Hadley and Hatfield to lose their accounting departments


Posted: 10/11/2019 2:48:19 PM

Modified: 10/11/2019 14:48:05

HADLEY – Hadley and Hatfield are among six communities in the state that lost their accounting departments at the end of the year.

Both cities were recently told by Maynard’s Baystate Municipal Accounting Group that the company will close on December 29 after 10 years serving municipalities.

“I decided to take a step back from the day-to-day work of a city accountant to focus on my health and my family,” wrote Justin Cole, the company’s president and chief municipal officer, in a letter to les cities.

As part of the end of his service, Cole pledged to close the books for the 2019 fiscal year, ensure that each city’s available money is submitted to the Department of Revenue, and have the financial statements submitted and accepted. 2020 tax rate by the same state agency. Payroll, accounts payable, reporting and reconciliation will continue as normal until the end of the year.

Hadley City Administrator David Nixon said on Friday that Hadley was exploring alternatives to Baystate, reviewing the accounting programs offered by the Pioneer Valley Planning Commission and the Franklin Regional Council of Governments, and speaking with other cities, including Hatfield, of possible shared services.

Calling it “an ongoing situation,” Nixon said he hopes to have a concrete plan to move forward presented to the board by mid-November.

Hadley has been using Baystate since the fall of 2015, when city accountant Gail Weiss resigned to fill the same position at Orange. Nixon said that over the past four years there had been no problem with the way the company had handled the city’s $ 21 million budget, observing that Hadley had been upgraded to an AAA rating.

In Hatfield, Baystate has been handling the bookkeeping and providing assistance to the treasurer and tax collector since early 2018, after a 2017 audit noted concerns about the city’s financial practices. These practices resulted in the late sending of tax bills due on February 1 and May 1, 2018 and a special municipal assembly had to be called to fill a deficit of $ 315,000 so that the city’s financial books could be put. in accordance with state DOR requirements.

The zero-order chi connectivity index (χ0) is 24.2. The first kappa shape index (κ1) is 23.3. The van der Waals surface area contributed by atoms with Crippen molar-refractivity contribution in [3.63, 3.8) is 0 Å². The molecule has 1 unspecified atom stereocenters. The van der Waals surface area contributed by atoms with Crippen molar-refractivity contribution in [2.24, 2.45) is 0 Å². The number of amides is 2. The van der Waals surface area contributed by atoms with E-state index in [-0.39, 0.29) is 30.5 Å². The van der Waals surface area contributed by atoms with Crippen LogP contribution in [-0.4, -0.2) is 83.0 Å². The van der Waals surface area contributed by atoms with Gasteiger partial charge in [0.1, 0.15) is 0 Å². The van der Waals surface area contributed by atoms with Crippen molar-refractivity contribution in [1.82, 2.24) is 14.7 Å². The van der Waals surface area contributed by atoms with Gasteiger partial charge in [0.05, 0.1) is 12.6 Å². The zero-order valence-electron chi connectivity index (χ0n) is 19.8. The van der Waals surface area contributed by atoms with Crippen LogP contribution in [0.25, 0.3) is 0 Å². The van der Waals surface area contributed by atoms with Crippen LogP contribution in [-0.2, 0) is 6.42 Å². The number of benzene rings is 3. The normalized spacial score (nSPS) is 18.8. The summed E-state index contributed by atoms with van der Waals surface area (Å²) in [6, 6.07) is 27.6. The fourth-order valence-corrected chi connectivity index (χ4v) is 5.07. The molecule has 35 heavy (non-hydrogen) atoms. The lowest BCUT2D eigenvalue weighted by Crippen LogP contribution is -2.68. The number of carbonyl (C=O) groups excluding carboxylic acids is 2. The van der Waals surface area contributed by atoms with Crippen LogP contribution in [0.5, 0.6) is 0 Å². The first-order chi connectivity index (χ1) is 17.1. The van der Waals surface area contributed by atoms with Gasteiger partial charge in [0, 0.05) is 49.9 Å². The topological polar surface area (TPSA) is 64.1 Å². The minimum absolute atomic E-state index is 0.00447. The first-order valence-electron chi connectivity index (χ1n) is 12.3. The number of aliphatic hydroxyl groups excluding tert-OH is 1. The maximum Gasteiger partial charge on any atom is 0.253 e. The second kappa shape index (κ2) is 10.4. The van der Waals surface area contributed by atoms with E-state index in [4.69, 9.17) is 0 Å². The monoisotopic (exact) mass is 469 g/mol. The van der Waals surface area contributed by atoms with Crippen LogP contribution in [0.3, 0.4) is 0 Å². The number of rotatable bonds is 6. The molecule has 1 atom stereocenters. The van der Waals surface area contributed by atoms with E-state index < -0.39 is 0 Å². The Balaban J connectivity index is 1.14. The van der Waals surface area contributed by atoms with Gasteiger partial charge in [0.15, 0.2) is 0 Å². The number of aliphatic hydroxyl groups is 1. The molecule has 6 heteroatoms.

Hatfield’s board of directors will meet with Cole and the city’s finance committee on Tuesday at 6:30 p.m.

Other communities affected by the Baystate closure include Warwick, Ashburnham, Millville and Monterrey.

Mary Jane Handy, a member of the state’s municipal finance oversight board, informed council members last week that Baystate was “overwhelmed” and gave communities the required 90 days notice.

“It’s going to be tough,” Handy told the State House News Service, noting that most towns and villages in Massachusetts have in-house accounting staff.

In an interview with the News Service, Cole said he is working with the six communities to place them either with a traditional municipal accountant or with another service provider, so that there is no disruption to their operations. .

The State Local Services Division did not respond to inquiries from the information service about the situation or potential ways to help communities. Auditor Suzanne Bump, who chairs the city’s finance council, declined to comment.

Documents from the State House News Service were used in this report.

Scott Merzbach can be contacted at [email protected]


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